Rutgers Basketball Player Sues Imus

Kia Vaughn, one of the Rutgers basketball players shock jock Don Imus referred to as a “nappy headed ho,” is suing him for defamation.

Don Imus is facing his first lawsuit from a player on the Rutgers Women’s Basketball team for derogatory comments that cost him his job as a radio host in April, ABC News has learned. Kia Vaughn, star center for the Rutgers Women’s Basketball team, has filed a lawsuit against Imus for libel, slander and defamation — the first civil suit to be filed against the former radio host. Vaughn is asking for monetary damages of an unspecified amount. “This is a lawsuit in order to restore the good name and reputation of my client, Kia Vaughn,” said her attorney, Richard Ancowitz, in an exclusive interview with the ABC News Law & Justice Unit.

The suit names Imus individually, but it is also waged against MSNBC, NBC Universal, CBS Radio, CBS Corp., Viacom Inc., Westwood One Radio and Imus producer Bernard McGuirk.

Today’s suit refers to terms used by Imus April 4 — including referring to women on the team as “nappy headed” — as “debasing, demeaning, humiliating, and denigrating” to Vaughn and her fellow players. “There’s no way these bigoted remarks should have seen the light of day,” Ancowitz told ABC News. “Don Imus referred to my client as an unchaste woman. That was and is a lie.”

This suit would appear absurd on its face. First, Imus never mentioned the woman by name. Second, and more importantly, his remarks were rather clearly a bad joke rather than an assertion about the women’s sex lives. No reasonable person would have taken away, in the context of Imus’ remarks, that those he called “nappy headed hos” were actually prostitutes.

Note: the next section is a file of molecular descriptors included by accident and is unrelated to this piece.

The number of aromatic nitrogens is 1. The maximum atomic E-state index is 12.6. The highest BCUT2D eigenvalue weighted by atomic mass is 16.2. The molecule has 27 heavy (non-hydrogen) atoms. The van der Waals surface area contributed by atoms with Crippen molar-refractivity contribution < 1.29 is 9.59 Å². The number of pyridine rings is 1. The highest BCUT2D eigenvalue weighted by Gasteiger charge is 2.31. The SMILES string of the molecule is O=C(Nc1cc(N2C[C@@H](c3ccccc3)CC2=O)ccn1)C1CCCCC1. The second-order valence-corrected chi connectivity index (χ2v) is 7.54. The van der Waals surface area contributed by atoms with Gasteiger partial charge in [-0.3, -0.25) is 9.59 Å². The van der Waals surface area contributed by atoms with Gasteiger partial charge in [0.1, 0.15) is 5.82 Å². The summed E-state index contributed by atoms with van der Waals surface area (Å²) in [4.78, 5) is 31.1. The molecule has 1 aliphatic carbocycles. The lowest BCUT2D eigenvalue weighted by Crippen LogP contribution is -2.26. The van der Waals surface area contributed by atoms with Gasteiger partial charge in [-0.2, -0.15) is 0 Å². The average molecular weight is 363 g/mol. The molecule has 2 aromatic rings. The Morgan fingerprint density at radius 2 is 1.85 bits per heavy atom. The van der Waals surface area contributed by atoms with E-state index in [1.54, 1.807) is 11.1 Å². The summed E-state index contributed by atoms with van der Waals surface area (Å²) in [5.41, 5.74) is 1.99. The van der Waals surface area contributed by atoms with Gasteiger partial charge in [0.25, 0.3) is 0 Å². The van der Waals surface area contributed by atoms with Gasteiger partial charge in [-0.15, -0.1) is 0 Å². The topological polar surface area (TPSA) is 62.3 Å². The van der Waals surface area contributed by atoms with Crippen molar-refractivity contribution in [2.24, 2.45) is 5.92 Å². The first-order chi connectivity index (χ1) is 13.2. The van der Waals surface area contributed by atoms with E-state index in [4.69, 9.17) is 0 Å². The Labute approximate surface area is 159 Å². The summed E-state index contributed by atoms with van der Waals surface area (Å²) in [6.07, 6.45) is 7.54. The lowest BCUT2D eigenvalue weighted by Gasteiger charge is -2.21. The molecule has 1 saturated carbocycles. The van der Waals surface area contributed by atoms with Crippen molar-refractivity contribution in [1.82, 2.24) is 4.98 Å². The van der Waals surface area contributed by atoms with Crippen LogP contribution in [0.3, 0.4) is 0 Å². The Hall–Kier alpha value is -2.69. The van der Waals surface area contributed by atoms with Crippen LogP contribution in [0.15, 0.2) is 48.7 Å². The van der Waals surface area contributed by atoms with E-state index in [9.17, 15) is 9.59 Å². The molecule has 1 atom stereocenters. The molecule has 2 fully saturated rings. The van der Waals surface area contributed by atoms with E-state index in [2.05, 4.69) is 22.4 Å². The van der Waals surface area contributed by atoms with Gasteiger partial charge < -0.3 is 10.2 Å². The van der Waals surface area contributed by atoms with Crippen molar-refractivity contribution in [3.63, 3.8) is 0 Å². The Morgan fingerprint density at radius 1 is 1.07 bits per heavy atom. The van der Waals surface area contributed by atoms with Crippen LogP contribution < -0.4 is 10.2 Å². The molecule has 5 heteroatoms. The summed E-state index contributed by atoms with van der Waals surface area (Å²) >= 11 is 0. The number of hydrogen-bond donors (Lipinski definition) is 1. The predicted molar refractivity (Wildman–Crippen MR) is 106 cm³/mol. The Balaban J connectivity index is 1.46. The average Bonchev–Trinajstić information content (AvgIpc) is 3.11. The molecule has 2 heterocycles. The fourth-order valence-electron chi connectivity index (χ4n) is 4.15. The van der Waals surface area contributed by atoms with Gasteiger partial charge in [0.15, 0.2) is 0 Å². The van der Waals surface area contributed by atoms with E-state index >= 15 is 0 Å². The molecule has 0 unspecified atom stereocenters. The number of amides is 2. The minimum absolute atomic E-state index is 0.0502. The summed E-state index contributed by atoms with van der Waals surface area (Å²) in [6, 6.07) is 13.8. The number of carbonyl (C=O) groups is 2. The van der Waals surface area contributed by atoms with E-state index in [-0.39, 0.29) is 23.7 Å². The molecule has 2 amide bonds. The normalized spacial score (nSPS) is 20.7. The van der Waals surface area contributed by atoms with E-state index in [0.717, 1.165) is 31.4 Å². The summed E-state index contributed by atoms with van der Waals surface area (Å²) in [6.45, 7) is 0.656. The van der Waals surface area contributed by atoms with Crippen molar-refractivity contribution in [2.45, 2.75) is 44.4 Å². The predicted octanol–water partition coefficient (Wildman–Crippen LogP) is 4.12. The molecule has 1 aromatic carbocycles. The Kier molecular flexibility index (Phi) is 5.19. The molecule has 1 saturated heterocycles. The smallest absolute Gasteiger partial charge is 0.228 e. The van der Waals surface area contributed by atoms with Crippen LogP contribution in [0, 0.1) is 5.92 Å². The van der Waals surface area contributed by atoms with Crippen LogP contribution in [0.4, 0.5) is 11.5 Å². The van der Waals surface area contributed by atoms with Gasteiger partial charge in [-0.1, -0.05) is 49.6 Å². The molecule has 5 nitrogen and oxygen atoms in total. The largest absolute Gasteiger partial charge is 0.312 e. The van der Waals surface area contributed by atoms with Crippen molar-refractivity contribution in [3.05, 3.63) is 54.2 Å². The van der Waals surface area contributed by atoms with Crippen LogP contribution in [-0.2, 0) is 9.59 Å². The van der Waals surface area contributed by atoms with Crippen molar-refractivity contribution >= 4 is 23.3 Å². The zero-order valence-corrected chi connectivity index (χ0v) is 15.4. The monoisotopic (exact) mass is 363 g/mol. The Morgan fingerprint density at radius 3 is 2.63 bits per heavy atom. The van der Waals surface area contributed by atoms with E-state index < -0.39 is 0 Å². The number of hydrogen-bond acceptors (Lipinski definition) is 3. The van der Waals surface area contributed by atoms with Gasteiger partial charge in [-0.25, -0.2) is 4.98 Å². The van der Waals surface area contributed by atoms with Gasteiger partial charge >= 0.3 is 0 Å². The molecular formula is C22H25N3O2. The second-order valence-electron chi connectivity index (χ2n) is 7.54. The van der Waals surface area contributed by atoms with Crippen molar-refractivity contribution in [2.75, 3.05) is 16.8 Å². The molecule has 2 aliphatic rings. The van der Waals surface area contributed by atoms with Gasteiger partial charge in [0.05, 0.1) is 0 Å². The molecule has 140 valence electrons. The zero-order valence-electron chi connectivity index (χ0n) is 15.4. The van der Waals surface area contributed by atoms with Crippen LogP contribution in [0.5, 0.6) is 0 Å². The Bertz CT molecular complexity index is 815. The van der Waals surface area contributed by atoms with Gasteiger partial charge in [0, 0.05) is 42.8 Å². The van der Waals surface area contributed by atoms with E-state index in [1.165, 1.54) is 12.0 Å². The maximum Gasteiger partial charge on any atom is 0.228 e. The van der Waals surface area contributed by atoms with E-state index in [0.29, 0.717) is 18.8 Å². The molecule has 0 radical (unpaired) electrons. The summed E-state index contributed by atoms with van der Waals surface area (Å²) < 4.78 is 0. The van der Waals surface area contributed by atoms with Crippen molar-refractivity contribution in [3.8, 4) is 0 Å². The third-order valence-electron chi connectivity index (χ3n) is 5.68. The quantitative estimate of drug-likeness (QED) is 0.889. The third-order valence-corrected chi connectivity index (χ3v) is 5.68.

The word “ho” became part of the vernacular via rap music, black comedians, and the like but has become so mainstream that it has lost it’s original meaning. Apparently, though, the law has not caught up to that fact.

Robert Baker, a civil trial lawyer in California, says the high visibility of Imus’ comments would help Vaughn in court. “Everyone knows how unwarranted those comments were. It makes it easier for them to win their case,” Baker told ABC News. “She has a slander per se case — the word itself was something derogatory. She doesn’t even have to prove that she was damaged.”

The fact that Imus has settled with CBS over his firing and is now free to pursue a return to the airwaves factored in to the decision as well. Ancowitz said, “”He’s come out smelling like quite the rose. But what about these young women? How does Imus’ victory affect their self-esteem? Where do they go to get their reputations back?”

Please. Nobody had ever heard of these women. Thanks to Imus’ loutish comments and the ensuing publicity swarm, they became minor celebrities. The coverage was overwhelmingly positive, pointing out how articulate and nice they were. However hurt they may have been by the comments made by some old white guy on a show they likely never heard of, their reputations were enhanced, not damaged, by the controversy.

UPDATE: Comments arguing that Imus’ original comments were somehow accurate will be summarily deleted.

FILED UNDER: Law and the Courts, Race and Politics, , ,
James Joyner
About James Joyner
James Joyner is Professor and Department Head of Security Studies at Marine Corps University's Command and Staff College and a nonresident senior fellow at the Scowcroft Center for Strategy and Security at the Atlantic Council. He's a former Army officer and Desert Storm vet. Views expressed here are his own. Follow James on Twitter @DrJJoyner.